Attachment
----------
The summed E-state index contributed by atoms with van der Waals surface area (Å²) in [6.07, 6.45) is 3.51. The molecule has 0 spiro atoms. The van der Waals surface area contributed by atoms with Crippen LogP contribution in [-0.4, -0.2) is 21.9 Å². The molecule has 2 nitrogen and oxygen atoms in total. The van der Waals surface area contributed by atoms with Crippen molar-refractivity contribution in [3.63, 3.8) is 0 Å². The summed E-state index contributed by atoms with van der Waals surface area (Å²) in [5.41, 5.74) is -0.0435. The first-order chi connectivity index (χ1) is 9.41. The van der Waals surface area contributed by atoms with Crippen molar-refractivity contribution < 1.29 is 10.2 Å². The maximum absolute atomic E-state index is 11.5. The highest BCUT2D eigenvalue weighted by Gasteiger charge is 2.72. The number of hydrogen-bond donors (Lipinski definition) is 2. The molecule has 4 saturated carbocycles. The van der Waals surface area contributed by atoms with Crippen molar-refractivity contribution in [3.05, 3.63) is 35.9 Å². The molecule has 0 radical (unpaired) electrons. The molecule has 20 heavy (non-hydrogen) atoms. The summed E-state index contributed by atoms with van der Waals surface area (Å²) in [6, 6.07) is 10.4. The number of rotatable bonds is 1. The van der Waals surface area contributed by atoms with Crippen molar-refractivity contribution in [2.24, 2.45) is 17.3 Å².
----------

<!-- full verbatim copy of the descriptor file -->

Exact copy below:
The summed E-state index contributed by atoms with van der Waals surface area (Å²) in [6.07, 6.45) is 3.51. The molecule has 0 spiro atoms. The van der Waals surface area contributed by atoms with Crippen LogP contribution in [-0.4, -0.2) is 21.9 Å². The molecule has 2 nitrogen and oxygen atoms in total. The van der Waals surface area contributed by atoms with Crippen molar-refractivity contribution in [3.63, 3.8) is 0 Å². The summed E-state index contributed by atoms with van der Waals surface area (Å²) in [5.41, 5.74) is -0.0435. The first-order chi connectivity index (χ1) is 9.41. The van der Waals surface area contributed by atoms with Crippen molar-refractivity contribution < 1.29 is 10.2 Å². The maximum absolute atomic E-state index is 11.5. The highest BCUT2D eigenvalue weighted by Gasteiger charge is 2.72. The number of hydrogen-bond donors (Lipinski definition) is 2. The molecule has 4 saturated carbocycles. The van der Waals surface area contributed by atoms with Crippen molar-refractivity contribution in [3.05, 3.63) is 35.9 Å². The molecule has 0 radical (unpaired) electrons. The molecule has 20 heavy (non-hydrogen) atoms. The summed E-state index contributed by atoms with van der Waals surface area (Å²) in [6, 6.07) is 10.4. The number of rotatable bonds is 1. The van der Waals surface area contributed by atoms with Crippen molar-refractivity contribution in [2.24, 2.45) is 17.3 Å².